Fashion industry accounts for more than a third of ocean microplastics, report warns

Washing an item of closing made of synthetic textile can release up to 700,000 microscopic fibres in the water

More than a third of all microplastics released into the oceans are from synthetic textiles used in the fashion industry, according to a new report.

Each time an item of clothing is washed, up to 700,000 microscopic fibres make their way into the oceans where they can be swallowed by sea life, becoming part of the food chain and potentially ending up on consumers’ plates, The Institution of Mechanical Engineers has warned.

Research by the International Union for the Conservation of Nature (IUCN), cited in the report, calculated that 34.8 per cent of releases of microplastics in the oceans are due to the laundry of synthetic textiles.

The report – entitled Engineering Out Fashion Waste – called on the government and the fashion industry to incentivise the development of more environmentally-friendly fibres and tackle textile-related plastic waste as “a matter of urgency”.

Annual growth in global demand for clothing is projected to increase from 1.5 per cent in 2016 to between 3.5 and 4.5 per cent by the end of 2018 and is likely to continue to grow, according to analysis by consultancy firm McKinsey & Company released earlier this year.

 Estimates show there are 20 new pieces of clothing manufactured per person each year and that consumers are buying 60 per cent more clothes than in 2000.

However, consumers can still play a role in mitigating the environmental impact of washing polyester fabrics by changing their own behaviour and taking greater care of their clothes.

The Institution of Mechanical Engineers is urging consumers to wash clothes at lower temperature, use mesh laundry bags to catch threads, install filters on washing machine waste pipes, and rely less on tumble dryers in order to reduce the amount of microplastic released.

But Aurelie Hulse, lead author of the report, argued the fashion industry also has to “fundamentally rethink the way clothes are manufactured, right down to the fibres that are used”.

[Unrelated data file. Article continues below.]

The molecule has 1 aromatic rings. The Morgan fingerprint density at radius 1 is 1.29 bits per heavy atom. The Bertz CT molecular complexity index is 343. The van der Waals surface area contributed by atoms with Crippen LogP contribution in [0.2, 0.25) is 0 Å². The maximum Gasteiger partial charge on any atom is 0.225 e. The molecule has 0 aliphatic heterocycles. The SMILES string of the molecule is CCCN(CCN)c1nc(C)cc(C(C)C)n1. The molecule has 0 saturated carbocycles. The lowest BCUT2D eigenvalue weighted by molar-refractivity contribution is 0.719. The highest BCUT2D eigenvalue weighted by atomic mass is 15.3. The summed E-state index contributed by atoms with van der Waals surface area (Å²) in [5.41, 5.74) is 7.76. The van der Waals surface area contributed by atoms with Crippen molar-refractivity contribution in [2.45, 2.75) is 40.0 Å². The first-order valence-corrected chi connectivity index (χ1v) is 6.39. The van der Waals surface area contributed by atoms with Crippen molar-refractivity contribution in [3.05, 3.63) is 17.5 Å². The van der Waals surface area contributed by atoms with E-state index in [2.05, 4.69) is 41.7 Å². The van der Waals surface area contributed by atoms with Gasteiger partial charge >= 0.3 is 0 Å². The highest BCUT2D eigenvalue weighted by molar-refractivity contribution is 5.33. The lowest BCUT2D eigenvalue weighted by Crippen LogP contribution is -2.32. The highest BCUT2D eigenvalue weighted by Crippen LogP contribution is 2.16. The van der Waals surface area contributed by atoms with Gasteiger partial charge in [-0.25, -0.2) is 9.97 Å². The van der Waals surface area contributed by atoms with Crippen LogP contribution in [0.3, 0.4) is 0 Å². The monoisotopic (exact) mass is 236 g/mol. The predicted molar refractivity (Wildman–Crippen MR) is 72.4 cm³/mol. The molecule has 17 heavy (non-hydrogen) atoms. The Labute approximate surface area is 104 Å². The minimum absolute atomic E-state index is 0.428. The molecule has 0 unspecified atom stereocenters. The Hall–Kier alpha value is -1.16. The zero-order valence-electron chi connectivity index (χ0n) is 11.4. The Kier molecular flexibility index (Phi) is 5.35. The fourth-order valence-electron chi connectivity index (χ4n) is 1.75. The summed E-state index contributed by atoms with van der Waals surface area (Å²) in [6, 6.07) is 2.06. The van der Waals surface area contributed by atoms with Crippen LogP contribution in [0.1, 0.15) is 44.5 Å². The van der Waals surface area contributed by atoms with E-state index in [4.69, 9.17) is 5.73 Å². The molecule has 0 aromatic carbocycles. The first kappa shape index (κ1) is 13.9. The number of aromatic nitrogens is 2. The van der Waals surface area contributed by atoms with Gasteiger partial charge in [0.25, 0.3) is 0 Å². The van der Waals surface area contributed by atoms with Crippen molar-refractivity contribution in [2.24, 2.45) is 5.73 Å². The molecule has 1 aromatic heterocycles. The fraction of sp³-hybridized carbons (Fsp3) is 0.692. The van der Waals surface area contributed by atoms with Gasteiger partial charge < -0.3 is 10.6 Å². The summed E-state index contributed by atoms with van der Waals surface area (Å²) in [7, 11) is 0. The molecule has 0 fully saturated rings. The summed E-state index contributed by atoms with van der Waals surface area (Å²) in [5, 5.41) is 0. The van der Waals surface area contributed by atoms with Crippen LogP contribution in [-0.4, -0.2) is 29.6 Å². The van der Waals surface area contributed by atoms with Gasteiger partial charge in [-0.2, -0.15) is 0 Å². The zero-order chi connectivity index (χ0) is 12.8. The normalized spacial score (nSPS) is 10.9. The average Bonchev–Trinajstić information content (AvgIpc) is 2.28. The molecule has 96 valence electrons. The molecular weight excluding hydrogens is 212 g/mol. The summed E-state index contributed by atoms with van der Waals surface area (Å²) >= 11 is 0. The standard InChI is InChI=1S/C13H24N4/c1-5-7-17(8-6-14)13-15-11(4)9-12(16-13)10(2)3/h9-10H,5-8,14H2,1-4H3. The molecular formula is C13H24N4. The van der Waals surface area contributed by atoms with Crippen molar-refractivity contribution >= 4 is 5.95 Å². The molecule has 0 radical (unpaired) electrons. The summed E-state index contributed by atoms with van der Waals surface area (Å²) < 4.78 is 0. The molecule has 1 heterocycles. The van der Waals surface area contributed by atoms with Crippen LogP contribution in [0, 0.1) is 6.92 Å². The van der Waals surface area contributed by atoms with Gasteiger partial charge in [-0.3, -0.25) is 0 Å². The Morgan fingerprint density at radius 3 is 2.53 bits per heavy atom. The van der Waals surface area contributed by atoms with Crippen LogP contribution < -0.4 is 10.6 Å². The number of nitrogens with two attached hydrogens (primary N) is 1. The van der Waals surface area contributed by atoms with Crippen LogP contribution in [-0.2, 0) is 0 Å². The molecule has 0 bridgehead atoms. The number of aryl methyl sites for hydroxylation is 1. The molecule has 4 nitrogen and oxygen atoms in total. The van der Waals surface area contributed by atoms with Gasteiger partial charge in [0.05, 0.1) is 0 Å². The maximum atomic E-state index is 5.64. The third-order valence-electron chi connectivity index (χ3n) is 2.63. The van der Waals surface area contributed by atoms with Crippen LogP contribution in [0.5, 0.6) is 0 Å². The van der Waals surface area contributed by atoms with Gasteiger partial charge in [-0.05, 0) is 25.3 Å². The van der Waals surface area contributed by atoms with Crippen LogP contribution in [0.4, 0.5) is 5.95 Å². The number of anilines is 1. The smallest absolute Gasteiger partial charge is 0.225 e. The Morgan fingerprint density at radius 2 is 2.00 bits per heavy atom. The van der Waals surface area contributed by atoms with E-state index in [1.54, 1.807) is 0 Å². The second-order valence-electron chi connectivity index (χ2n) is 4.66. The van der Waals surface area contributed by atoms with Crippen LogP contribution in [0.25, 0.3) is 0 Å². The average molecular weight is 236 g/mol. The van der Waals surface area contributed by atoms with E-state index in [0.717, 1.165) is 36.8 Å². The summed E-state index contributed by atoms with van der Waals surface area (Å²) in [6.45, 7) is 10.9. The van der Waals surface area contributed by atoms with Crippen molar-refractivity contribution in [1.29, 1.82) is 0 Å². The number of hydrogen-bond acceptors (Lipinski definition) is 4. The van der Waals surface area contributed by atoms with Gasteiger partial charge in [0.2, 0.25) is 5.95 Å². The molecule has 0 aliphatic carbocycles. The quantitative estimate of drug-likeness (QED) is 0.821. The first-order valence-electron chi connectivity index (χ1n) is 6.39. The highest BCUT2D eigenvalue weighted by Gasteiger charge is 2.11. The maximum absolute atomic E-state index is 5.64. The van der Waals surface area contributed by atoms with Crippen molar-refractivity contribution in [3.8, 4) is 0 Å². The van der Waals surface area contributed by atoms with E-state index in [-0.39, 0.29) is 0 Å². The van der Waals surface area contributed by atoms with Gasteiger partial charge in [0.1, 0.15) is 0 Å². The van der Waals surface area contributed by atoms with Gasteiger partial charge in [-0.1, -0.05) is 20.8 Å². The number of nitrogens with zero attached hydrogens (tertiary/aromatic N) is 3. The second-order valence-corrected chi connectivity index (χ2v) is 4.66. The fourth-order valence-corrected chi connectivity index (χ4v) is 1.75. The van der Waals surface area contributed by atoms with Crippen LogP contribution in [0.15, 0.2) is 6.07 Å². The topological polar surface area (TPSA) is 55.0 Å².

She said the focus should be on ensuring that garments “don’t fall apart at the seams”, “that they can be recycled after being worn for many years”, and that fabrics should be designed “not to shed microfibres when washed”.

The report also highlights how the mass production of clothes results in extensive energy use, water use, and pollution.

In 2015, the fashion industry produced 1.2 billion tonnes of CO2 equivalent – more emissions than international flights and maritime shipping combined, according to the study.

 It also details how some textiles are more energy-intensive than others with nylon, acrylic and polyester topping the list in terms of CO2 emissions.

Excessive dying and treatment of clothes during the manufacturing process accounts for 17 to 20 per cent of all industrial pollution, according to the World Bank.

The Institution of Mechanical Engineers report also found that three-fifths of all clothing produced is sent to landfill or incinerated within a year of being made, in part because of limited recycling options to recover fibres.

But the waste does not only happen at the end of an item’s lifecycle but also in the production phases. In 2016 alone, the fashion industry’s supply chain waste was estimated to reach more than 800,000 tonnes.

The Institution of Mechanical Engineers urged the government to work with the fashion industry to tackle false sustainability claims and support the development of fibre recycling technologies.


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